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Childhood actinic keratosis in an albino transforming into squamous cell carcinoma

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Abstract

Actinic keratosis is a scaly, cutaneous lesion that is often seen in elderly patients. It is almost never seen in children and young adults. It develops on areas such as the face, ears and dorsa of the hands with chronic sun exposure. Actinic keratosis is a premalignant lesion, since histological changes in the epidermis may progress to squamous cell carcinoma if left untreated. There are roughly 70,000 people with albinism in India. These patients are prone to develop actinic keratosis which may undergo spontaneous remission or develop into invasive squamous cell carcinoma, basal cell carcinoma and malignant melanoma.We present an unusual case of a 35 year old albino who developed actinic keratosis at the age 15 years which progressed to squamous cell carcinoma.
Indian Dermatology Online Journal -
September-December 2012
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Volume 3
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Issue 3
199
Address for
correspondence:
Dr. Shubhangi V. Agale,
Flat No. 6, Dhanvantari
Building, Sir JJ Hospital
Campus, Byculla,
Mumbai - 400008,
India.
E-mail: shubhagale@
hotmail.com
Case Report
Department of Pathology,
Grant Medical College,
Mumbai, India
ABSTRACT
Actinic keratosis is a scaly, cutaneous lesion that is often seen in elderly patients. It is almost never seen in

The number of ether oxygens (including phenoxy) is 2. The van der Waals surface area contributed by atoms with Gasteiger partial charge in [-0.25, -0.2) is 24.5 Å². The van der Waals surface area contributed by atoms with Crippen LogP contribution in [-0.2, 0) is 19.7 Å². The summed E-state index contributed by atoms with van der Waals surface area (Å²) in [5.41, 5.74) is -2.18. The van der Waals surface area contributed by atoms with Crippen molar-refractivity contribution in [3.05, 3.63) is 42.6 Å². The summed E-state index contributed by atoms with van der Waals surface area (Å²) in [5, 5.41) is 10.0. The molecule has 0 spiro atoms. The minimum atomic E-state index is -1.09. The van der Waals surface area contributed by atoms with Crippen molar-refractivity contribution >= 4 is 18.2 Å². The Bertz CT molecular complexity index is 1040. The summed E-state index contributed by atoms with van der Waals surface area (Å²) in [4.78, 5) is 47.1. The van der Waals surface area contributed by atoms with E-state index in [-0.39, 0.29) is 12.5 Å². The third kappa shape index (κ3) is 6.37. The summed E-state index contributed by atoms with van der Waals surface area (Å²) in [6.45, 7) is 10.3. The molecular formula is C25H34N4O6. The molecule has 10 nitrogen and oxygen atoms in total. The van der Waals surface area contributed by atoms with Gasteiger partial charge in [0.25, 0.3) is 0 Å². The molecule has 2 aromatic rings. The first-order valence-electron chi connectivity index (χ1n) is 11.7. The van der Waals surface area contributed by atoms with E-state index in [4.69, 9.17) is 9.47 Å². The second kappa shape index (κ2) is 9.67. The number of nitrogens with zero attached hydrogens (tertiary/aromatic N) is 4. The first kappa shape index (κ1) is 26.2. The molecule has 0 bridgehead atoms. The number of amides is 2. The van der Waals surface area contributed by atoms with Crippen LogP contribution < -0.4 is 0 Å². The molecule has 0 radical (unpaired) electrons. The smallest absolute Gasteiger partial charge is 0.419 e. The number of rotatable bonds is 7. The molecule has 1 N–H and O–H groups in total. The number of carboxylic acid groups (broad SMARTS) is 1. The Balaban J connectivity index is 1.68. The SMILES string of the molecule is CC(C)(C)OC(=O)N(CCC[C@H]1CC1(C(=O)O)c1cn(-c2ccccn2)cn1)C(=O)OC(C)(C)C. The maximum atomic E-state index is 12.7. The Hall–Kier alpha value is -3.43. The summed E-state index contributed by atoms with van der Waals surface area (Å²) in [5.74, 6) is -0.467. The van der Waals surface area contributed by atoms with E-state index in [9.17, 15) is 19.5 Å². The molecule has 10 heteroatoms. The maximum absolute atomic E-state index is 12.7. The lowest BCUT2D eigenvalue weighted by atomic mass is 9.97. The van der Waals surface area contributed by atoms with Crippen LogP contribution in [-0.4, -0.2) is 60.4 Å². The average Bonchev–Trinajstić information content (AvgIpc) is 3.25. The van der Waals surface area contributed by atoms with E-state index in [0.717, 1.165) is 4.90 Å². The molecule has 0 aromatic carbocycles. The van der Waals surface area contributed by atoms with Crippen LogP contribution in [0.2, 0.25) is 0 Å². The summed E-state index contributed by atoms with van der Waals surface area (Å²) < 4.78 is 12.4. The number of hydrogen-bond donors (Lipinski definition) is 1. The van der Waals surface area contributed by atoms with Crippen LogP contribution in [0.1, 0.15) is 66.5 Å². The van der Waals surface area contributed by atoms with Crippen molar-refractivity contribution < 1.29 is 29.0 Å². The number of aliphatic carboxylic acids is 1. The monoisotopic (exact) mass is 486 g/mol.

children and young adults. It develops on areas such as the face, ears and dorsa of the hands with chronic sun
exposure. Actinic keratosis is a premalignant lesion, since histological changes in the epidermis may progress
to squamous cell carcinoma if left untreated. There are roughly 70,000 people with albinism in India. These
patients are prone to develop actinic keratosis which may undergo spontaneous remission or develop into invasive
squamous cell carcinoma, basal cell carcinoma and malignant melanoma.We present an unusual case of a 35 year
old albino who developed actinic keratosis at the age 15 years which progressed to squamous cell carcinoma.
Key words: Actinic keratosis, albinism, children, squamous cell carcinoma
IDOJ_89_11R5
INTRODUCTION
Albinism is an autosomal recessive disorder
characterized by lack of melanin pigment
due to which these people are prone to sun
damage.
[1]
Albinism is of two types - ocular and
oculocutaneous. The incidence of oculocutaneous
albinism is estimated to be one in 20000, in most
populations in the world.
[1]
The prevalence in
regions of sub-Saharan Africa is estimated to be
much greater than these gures; for example, it
is estimated at about 1:4000 in Zimbabwe and
in Tanzania it is 1:1429.
[2]
Albinism most commonly arises from mutations
in genes encoding for proteins involved in the
synthesis or transport of melanin by melanocytes.
Patients may present with nystagmus, strabismus,
photophobia and decreased visual acuity. Patients
with oculocutaneous albinism present commonly
with cutaneous manifestations of actinic keratosis
and are also prone to develop squamous cell
carcinoma, basal cell carcinoma, malignant
melanoma and dysplastic nevus syndrome.
[1,3]
Actinic keratosis is a scaly, cutaneous lesion that
is often seen in elderly patients. It is almost never
seen in children and young adults. We present
an unusual case of a 35 year old albino who
developed actinic keratosis at the age 15 years
which progressed to squamous cell carcinoma.
CASE REPORT
A 35 year old male presented with a swelling on
the right shoulder since two months. He also gave
history of tiny growths on trunk and upper limbs,
since the age of 15 years. He has past history of
photosensitivity and decreased vision since birth.
Family history revealed history of photosensitivity
and fair skin in other family members.
On physical examination, he had depigmented
skin and white hairs. He had photophobia,
nystagmus and decreased visual acuity.
There were multiple, erythematous, papular
lesions of 0.5-2 cm over trunk and upper arms
[Figure 1a and b]. An ulceronodular growth on
right shoulder was 3×2×2 cm, erythematous,
rm and non-tender. Based on these ndings,
clinical diagnosis of oculocutaneous albinism